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My opponent played Cry of the Carnarium in MTG Arena. I immediately played Unbreakable Formation after. The intended result was for my creatures to not die or get exiled, but they did. Shouldn't Unbreakable Formation resolve, granting me indestructible until end of turn?

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    As discussed in the answers below, I think a lot of the confusion comes from the way MTG: arena displays loss of toughness. (+0/-2 is not equal to 2 damage, even though MTG:A displays them the same way) – Malco Apr 8 at 20:53
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    This is, why a Tragic Slip on Ulamog is always funny. – Erik Apr 9 at 9:52
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The card Unbreakable Formation will not generally save your creatures from dying from Cry of the Carnarium, because the ability Indestructible does not save creatures from dying from toughness loss.

The ability Indestructible is defined in rule 702.12b:

A permanent with indestructible can't be destroyed. Such permanents aren't destroyed by lethal damage, and they ignore the state-based action that checks for lethal damage (see rule 704.5g).

The rule it references, 704.5g, is part of the State-based action rules:

If a creature has toughness greater than 0, and the total damage marked on it is greater than or equal to its toughness, that creature has been dealt lethal damage and is destroyed. Regeneration can replace this event.

The previous rule, 704.5f, says this:

If a creature has toughness 0 or less, it's put into its owner's graveyard. Regeneration can't replace this event.

As you can see, if a creature takes damage greater than or equal to its toughness, it is "destroyed", so Indestructible can stop it. But if a creature loses all of its toughness, it is just put into the graveyard, so Indestructible doesn't do anything about that.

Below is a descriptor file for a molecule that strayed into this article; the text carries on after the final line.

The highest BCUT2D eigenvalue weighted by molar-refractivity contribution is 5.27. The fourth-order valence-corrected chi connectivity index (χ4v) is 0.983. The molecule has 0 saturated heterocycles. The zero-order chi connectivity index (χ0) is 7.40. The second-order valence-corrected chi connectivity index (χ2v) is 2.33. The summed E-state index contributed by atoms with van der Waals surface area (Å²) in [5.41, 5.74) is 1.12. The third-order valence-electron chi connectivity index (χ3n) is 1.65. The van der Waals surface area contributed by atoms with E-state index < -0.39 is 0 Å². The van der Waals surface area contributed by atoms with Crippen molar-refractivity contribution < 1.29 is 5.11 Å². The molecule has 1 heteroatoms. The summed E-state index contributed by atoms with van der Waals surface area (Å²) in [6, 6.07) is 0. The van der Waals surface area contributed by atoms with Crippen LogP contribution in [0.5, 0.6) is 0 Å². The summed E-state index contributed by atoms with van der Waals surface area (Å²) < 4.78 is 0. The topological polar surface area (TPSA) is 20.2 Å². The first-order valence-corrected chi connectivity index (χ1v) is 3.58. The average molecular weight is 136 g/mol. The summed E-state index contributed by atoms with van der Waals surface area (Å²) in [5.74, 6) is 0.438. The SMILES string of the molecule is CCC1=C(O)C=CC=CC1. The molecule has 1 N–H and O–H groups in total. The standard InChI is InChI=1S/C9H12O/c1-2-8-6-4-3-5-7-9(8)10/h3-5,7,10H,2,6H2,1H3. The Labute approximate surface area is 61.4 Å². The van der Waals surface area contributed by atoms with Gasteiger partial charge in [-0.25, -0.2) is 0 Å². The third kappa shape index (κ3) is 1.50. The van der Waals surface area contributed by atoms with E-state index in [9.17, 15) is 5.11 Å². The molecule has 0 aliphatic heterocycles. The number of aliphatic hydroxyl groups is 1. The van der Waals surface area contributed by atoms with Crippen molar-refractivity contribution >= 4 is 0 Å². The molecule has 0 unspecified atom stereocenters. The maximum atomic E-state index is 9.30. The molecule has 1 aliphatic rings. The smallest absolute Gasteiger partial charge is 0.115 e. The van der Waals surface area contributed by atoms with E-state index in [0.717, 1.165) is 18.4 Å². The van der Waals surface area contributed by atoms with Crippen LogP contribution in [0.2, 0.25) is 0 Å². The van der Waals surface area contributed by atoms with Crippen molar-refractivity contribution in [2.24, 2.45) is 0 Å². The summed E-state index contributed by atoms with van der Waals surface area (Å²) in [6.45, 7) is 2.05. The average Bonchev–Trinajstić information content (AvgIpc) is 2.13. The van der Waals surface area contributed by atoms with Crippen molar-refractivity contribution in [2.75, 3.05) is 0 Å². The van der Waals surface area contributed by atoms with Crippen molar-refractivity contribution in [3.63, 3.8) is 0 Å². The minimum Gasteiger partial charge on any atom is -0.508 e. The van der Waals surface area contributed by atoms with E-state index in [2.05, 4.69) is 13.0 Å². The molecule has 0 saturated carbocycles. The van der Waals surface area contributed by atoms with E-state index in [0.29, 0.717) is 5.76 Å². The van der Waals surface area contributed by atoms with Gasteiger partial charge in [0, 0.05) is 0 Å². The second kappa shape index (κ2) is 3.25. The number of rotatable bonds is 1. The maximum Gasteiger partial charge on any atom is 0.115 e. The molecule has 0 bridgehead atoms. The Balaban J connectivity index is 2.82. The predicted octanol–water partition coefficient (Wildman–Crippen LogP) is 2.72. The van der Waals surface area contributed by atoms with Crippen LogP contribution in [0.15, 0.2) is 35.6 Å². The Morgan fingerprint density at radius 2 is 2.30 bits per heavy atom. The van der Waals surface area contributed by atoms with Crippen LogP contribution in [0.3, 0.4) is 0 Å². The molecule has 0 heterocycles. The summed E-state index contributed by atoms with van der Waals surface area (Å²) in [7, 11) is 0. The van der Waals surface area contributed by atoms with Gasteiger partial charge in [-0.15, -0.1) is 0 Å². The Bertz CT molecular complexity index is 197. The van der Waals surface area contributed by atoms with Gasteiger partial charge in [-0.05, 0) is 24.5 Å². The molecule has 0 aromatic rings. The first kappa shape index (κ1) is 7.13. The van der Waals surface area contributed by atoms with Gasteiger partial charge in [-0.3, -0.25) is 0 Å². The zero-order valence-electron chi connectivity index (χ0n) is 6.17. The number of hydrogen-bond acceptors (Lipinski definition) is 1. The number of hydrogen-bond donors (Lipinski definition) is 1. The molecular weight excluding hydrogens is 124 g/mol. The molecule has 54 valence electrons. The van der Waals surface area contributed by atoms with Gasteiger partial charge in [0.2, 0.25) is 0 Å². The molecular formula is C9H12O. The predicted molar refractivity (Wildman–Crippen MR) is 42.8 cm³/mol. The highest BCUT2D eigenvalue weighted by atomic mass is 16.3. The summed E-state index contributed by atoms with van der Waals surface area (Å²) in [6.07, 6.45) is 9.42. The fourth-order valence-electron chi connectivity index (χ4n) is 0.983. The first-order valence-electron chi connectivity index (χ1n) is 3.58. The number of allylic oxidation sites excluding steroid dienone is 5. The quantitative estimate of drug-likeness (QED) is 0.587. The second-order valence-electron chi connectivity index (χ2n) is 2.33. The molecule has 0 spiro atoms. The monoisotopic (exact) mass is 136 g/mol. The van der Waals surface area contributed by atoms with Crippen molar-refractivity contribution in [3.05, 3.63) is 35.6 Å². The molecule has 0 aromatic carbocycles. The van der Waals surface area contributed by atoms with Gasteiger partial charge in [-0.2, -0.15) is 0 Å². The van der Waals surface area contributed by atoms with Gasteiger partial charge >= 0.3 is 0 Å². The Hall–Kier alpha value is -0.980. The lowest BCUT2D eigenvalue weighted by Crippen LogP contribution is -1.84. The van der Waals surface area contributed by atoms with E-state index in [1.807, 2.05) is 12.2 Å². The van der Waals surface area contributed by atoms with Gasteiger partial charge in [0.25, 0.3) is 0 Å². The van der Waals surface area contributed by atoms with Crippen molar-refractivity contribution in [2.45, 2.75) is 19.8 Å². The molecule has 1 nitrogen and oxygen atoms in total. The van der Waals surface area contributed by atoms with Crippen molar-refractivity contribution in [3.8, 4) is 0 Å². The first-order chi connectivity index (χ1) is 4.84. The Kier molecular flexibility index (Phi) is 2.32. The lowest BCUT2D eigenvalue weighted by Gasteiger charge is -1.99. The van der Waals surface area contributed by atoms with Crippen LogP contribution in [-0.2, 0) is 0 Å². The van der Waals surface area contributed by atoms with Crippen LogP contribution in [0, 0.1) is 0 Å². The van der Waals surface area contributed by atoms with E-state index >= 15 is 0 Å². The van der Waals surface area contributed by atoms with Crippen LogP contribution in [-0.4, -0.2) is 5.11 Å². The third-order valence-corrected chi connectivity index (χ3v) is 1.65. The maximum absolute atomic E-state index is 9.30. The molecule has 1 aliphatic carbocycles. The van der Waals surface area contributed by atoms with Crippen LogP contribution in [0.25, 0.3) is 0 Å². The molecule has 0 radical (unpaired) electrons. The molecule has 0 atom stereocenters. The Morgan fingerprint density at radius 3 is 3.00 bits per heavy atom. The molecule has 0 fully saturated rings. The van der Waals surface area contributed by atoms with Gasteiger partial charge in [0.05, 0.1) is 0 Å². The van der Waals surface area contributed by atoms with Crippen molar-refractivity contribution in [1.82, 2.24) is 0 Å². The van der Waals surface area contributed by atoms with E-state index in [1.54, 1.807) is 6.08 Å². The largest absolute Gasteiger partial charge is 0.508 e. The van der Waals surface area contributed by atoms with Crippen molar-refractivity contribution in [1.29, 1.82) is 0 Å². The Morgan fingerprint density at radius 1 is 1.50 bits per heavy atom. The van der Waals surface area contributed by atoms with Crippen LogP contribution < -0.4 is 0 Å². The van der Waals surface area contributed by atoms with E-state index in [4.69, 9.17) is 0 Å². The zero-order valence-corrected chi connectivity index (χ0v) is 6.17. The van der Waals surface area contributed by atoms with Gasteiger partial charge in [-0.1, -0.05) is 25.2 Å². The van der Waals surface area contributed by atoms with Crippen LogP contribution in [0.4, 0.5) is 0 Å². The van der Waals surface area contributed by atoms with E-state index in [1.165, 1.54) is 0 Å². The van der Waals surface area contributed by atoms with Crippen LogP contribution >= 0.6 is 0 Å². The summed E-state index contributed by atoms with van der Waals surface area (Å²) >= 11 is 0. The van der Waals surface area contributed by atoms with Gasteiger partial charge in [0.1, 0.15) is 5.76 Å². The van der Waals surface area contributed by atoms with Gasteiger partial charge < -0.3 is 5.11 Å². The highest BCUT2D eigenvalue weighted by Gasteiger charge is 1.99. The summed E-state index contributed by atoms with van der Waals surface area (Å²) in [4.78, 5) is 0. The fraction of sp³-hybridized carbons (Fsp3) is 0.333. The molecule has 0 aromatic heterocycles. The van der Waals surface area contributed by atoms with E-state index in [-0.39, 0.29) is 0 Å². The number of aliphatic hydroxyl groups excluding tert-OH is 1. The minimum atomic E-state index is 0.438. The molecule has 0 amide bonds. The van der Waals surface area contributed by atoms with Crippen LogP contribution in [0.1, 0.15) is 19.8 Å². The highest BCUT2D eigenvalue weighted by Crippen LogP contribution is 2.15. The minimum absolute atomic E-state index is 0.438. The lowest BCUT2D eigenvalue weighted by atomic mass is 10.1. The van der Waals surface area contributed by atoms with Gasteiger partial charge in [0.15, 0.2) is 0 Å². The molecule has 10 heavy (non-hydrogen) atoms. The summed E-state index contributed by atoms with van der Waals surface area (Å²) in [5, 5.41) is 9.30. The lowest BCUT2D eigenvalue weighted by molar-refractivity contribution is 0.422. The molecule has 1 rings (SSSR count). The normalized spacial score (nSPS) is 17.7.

Magic Arena displays damage the same way it displays toughness loss, but they are not the same thing.

  • Empathising murgatroid’s damage statement: Damage in Magic is not subtracted from a creature’s toughness at all. It may “appear” to do so in Arena’s display, but it calculates it correctly even if it’s visually misleading. Damage is tracked separately on a creature as a totally different value than it’s toughness. When that damage is equal or greater to a creature's toughness it becomes "Lethal" and the creature is then destroyed (baring other effects). -X/-X values actually reduce toughness (as stated above). – L.P. Apr 11 at 20:20
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Indestructible does not save a creature from dying due to having 0 toughness. It only prevents creatures from being destroyed.

702.12. Indestructible

702.12a Indestructible is a static ability.

702.12b A permanent with indestructible can't be destroyed. Such permanents aren't destroyed by lethal damage, and they ignore the state-based action that checks for lethal damage (see rule 704.5g).

Dying as a result of having 0 toughness is not being destroyed. A creature with 0 toughness dies because of this state-based action:

704.5f If a creature has toughness 0 or less, it's put into its owner's graveyard. Regeneration can't replace this event.

Also see this definition of destroyed in the rules:

701.7. Destroy

701.7a To destroy a permanent, move it from the battlefield to its owner's graveyard.

701.7b The only ways a permanent can be destroyed are as a result of an effect that uses the word "destroy" or as a result of the state-based actions that check for lethal damage (see rule 704.5g) or damage from a source with deathtouch (see rule 704.5h). If a permanent is put into its owner's graveyard for any other reason, it hasn't been "destroyed."

Similarly, you cannot use regeneration to prevent a creature from dying this way.

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Unbreakable Formation did make your creatures indestructible. Unfortunately, that wasn't enough to save them.

"Indestructible" means that lethal damage and 'destroy' effects won't destroy your creatures. However, if a creature had zero toughness it dies as a state-based-effect, and that isn't prevented by indestructible. Cry of the Carnarium reduces the power and toughness of your creatures, dodging indestructible.

Arena confuses this by showing damage as if it was reducing the toughness of the creature, but in actuality the effects are distinct. A 2/2 with two damage still has 2 toughness, but a 2/2 with -2/-2 has 0 toughness.

(Technically speaking, death by lethal damage is also a state-based-effect, but it's one that is specifically protected against by indestructible. )

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